The Reserve Bank of Australia has retained the official interest rate at 0.1 per cent but has flagged the economic road to recovery out of the coronavirus pandemic will be long and bumpy.
In its monthly monetary policy statement, the central bank said it would retain the current cash rate at the historically low level of 10 basis points while the health crisis continued to stifle the global macroeconomic environment.
RBA governor Philip Lowe said positive news of an incoming coronavirus vaccine was boosting sentiment; however, the central bank was not expecting gross domestic product (GDP) to recover until the end of next year.
“The positive news on vaccines has boosted equity markets, lowered risk premiums and supported further increases in some commodity prices,” Dr Lowe said.
“In the RBA’s central scenario, it will not be until the end of 2021 that the level of GDP reaches the level attained at the end of 2019.”
At its November meeting, the RBA decided it would slash the cash rate by 15 basis points to 0.1 per cent, its lowest point in history, to alleviate the ongoing pressures from the pandemic.
Lowering interest rates assists by lowering financing costs to borrowers in the form of cheaper rates in loans.
Reduced rates forces banks to lower rates across all interest accruing products such as home loans and deposit accounts.
Dr Lowe said heightened monetary and fiscal policy support would be needed for quite some time and no increases to the cash rate would be made until inflation was within the target rate of 2 to 3 per cent.
He also noted unemployment rates were expected to increase. Latest economic data shows unemployment in October was 7 per cent.
“The extended period of high unemployment and excess capacity is expected to result in subdued increases in wages and prices over coming years,” Dr Lowe said.
“The board views addressing the high rate of unemployment as an important national priority.”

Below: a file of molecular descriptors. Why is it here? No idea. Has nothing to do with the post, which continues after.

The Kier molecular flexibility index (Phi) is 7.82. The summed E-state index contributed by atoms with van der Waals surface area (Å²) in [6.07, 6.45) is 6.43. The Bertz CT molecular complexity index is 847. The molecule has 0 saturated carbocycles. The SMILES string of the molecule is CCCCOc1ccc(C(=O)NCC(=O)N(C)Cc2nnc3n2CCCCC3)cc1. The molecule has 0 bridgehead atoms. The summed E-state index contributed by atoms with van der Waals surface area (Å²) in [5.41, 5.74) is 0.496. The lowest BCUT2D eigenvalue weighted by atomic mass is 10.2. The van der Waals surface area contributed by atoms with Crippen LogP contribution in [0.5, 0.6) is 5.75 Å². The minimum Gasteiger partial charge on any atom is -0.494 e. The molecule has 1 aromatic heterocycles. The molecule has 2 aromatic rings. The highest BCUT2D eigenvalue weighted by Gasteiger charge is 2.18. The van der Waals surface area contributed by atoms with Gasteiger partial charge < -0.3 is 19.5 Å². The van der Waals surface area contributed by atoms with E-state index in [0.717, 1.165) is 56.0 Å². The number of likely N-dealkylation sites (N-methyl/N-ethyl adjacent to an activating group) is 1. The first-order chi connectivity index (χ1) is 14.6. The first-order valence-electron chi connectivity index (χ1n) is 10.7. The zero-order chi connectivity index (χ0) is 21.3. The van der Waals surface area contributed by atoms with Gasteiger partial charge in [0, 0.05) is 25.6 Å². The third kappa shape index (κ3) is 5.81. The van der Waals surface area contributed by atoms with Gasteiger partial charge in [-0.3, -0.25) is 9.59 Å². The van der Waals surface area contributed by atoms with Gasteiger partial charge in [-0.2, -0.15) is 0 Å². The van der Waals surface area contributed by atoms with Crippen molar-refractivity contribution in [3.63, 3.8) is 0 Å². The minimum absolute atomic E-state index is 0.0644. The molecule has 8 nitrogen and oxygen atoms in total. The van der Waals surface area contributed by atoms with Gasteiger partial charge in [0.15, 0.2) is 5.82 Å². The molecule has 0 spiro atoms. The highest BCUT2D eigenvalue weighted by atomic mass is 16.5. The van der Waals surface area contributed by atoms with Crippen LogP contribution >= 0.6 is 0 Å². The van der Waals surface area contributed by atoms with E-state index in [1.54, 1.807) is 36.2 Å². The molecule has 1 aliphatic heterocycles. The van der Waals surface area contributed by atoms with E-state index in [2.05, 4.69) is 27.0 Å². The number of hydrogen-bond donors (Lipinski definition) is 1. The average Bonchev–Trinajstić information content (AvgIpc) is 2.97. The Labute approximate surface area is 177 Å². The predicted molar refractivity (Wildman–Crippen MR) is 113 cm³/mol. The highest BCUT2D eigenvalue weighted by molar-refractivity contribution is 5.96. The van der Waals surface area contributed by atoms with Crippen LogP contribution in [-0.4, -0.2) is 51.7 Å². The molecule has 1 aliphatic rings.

Economists were not expecting the RBA to change its monetary policy settings.
CommSec chief economist Craig James said Tuesday’s decision was encouraging; however, the RBA was “under no illusion” about the need for ongoing economic assistance.
The RBA said the board was prepared to do more if necessary.
“Future decisions by the Reserve Bank and state, territory and federal governments will depend on: continued success in ‘flattening the curve’, virus treatments and vaccines being rolled out, progress of the job market and progress of consumer confidence and spending,” Mr James said.
ANZ economist David Plank said the rate would likely not change for the next three years.
The RBA also flagged it would continue its unconventional monetary policy measures that included a term funding facility that is providing the banking sector with cheaper liquidity and its three-year bond-buying scheme.
In November, the RBA also announced a further $100 billion quantitative easing program in which the central bank would purchase five to 10-year government bonds over the next six months.
Quantitative easing is a form of monetary policy implemented by central banks when cutting interest rates is no longer effective because the interest rate is either at or approaching zero.
The unconventional policy is designed to promote economic growth by increasing the supply of money within financial markets.